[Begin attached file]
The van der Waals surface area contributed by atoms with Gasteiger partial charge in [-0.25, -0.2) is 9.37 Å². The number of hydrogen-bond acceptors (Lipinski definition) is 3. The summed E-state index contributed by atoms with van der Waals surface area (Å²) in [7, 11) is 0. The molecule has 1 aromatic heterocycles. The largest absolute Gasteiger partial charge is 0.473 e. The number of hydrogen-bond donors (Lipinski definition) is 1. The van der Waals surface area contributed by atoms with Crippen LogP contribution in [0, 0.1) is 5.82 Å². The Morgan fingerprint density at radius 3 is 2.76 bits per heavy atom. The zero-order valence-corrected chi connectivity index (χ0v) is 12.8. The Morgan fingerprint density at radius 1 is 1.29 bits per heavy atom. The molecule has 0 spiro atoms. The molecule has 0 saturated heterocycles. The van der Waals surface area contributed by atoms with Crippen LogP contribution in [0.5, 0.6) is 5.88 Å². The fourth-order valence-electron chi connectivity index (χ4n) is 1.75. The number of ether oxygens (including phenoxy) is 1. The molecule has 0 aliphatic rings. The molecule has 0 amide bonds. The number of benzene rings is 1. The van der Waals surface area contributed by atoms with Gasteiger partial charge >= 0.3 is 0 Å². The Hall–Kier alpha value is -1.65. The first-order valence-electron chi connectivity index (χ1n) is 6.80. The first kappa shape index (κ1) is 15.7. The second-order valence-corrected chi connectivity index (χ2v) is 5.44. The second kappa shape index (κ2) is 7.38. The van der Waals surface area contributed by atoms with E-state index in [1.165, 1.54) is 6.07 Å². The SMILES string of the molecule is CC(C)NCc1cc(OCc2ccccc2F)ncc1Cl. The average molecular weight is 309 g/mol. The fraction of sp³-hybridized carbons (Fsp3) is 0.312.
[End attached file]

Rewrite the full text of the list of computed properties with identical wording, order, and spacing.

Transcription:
The van der Waals surface area contributed by atoms with Gasteiger partial charge in [-0.25, -0.2) is 9.37 Å². The number of hydrogen-bond acceptors (Lipinski definition) is 3. The summed E-state index contributed by atoms with van der Waals surface area (Å²) in [7, 11) is 0. The molecule has 1 aromatic heterocycles. The largest absolute Gasteiger partial charge is 0.473 e. The number of hydrogen-bond donors (Lipinski definition) is 1. The van der Waals surface area contributed by atoms with Crippen LogP contribution in [0, 0.1) is 5.82 Å². The Morgan fingerprint density at radius 3 is 2.76 bits per heavy atom. The zero-order valence-corrected chi connectivity index (χ0v) is 12.8. The Morgan fingerprint density at radius 1 is 1.29 bits per heavy atom. The molecule has 0 spiro atoms. The molecule has 0 saturated heterocycles. The van der Waals surface area contributed by atoms with Crippen LogP contribution in [0.5, 0.6) is 5.88 Å². The fourth-order valence-electron chi connectivity index (χ4n) is 1.75. The number of ether oxygens (including phenoxy) is 1. The molecule has 0 aliphatic rings. The molecule has 0 amide bonds. The number of benzene rings is 1. The van der Waals surface area contributed by atoms with Gasteiger partial charge >= 0.3 is 0 Å². The Hall–Kier alpha value is -1.65. The first-order valence-electron chi connectivity index (χ1n) is 6.80. The first kappa shape index (κ1) is 15.7. The second-order valence-corrected chi connectivity index (χ2v) is 5.44. The second kappa shape index (κ2) is 7.38. The van der Waals surface area contributed by atoms with E-state index in [1.165, 1.54) is 6.07 Å². The SMILES string of the molecule is CC(C)NCc1cc(OCc2ccccc2F)ncc1Cl. The average molecular weight is 309 g/mol. The fraction of sp³-hybridized carbons (Fsp3) is 0.312.